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dc.contributor.authorRogers, Michael E.
dc.contributor.authorRogers, Nicole L.
dc.contributor.authorChaparro, Alex
dc.contributor.authorStumpfhauser, Laszlo
dc.identifier.citationRogers, M.E., Rogers, N.L., Chaparro, A., & Stumpfhauser, L. (2001). Effects of balance-specific training on postural stability in older adults aged 79-90 years. Medicine & Science in Sports & Exercise, 35(5). doi: 10.1097/00005768-200105001-01064
dc.identifier.otherdoi: 10.1097/00005768-200105001-01064
dc.descriptionClick on the DOI link below to access the article (may not be free).
dc.description.abstractSeveral studies have indicated that impaired postural stability is associated with an increased risk of falling in older adults. Traditional exercise programs consisting of stretching and full body movements have typically failed to show an effect on stability. Therefore, it has been recommended that training programs be customized to target the specific physiological systems involved in balance control, specifically the visual, vestibular, somatosensory, motor, and musculoskeletal systems. To determine the effectiveness of such a program, 13 older adults aged 79–90y (84.2y ± 3.8; mean ± SD) living in a retirement community participated in a 10-wk (3d/wk, 50 min/d) balance training program. Training was performed standing on 2ö- and 4ö-thick upholstery foam with the eyes open (EO) or eyes closed (EC), stepping over foam obstacles, walking on 12' foam pathways, standing from a chair, climbing four stairs, and walking around cones. To determine postural sway, participants completed the modified CTSIB on the NeuroCom Balance Master System. Tests consisted of three 10 s trials on four conditions performed with bare feet: EO-Firm surface, EC-Firm surface, EO-Foam (5ö thick) surface, EC-Foam surface. A 2 × 2 × 2 (Time × Surface × Vision) randomized block design revealed a three-way interaction (F = 12.66, p < 0.005). Of more interest were significant findings for Time × Surface (F = 9.85, p < 0.01) and non-significant findings of Time × Vision (F = 0.88, p = 0.37). Results suggest the balance program was successful in reducing sway while standing on different surfaces, but did not affect sway during the visual conditions. Other significant findings include Surface × Vision (F = 33.23, p < 0.001) and Time, Surface, and Vision main effects (F = 14.67, F = 54.15, F = 147.87, respectively; p < 0.001). Further studies are needed to evaluate the effects of similar training protocols on balance, functional performance, and the incidence of falls.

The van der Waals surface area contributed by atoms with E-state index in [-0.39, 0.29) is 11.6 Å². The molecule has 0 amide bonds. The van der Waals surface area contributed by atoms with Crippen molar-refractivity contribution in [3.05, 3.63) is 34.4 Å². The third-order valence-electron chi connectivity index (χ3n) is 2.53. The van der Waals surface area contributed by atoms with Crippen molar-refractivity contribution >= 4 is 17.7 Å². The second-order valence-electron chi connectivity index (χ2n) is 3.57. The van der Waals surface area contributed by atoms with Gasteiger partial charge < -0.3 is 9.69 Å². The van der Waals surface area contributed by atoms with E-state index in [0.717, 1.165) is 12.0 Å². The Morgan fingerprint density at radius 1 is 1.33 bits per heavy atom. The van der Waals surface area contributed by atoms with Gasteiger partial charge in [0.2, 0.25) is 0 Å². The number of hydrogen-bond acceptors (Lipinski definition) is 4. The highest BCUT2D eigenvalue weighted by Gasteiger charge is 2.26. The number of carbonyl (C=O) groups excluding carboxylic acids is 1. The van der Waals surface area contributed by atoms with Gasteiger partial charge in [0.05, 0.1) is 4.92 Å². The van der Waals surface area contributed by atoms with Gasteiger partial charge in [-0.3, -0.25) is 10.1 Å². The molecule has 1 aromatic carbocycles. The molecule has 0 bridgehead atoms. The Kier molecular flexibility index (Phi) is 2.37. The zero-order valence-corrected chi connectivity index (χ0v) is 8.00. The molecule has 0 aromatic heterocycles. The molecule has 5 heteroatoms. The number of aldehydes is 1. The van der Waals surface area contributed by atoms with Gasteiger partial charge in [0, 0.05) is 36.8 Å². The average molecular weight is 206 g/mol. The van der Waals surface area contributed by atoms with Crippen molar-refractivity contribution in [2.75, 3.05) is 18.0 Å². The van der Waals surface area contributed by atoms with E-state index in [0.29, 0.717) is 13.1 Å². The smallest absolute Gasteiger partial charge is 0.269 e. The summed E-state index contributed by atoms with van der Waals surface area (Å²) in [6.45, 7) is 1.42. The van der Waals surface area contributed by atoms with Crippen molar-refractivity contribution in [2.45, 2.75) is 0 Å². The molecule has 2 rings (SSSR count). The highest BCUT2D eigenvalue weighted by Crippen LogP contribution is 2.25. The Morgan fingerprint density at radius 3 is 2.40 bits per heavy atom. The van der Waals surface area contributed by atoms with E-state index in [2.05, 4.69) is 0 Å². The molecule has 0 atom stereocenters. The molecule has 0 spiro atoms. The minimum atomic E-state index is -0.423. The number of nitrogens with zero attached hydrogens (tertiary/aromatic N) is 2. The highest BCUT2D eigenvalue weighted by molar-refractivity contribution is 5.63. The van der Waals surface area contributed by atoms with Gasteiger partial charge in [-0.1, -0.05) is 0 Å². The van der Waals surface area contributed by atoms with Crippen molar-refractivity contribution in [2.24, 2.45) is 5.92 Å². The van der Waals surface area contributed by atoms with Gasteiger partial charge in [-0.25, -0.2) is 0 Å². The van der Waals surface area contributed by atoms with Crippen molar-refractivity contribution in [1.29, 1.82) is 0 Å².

dc.relation.ispartofseriesMedicine & Science in Sports & Exercise
dc.titleEffects of balance-specific training on postural stability in older adults aged 79-90 years

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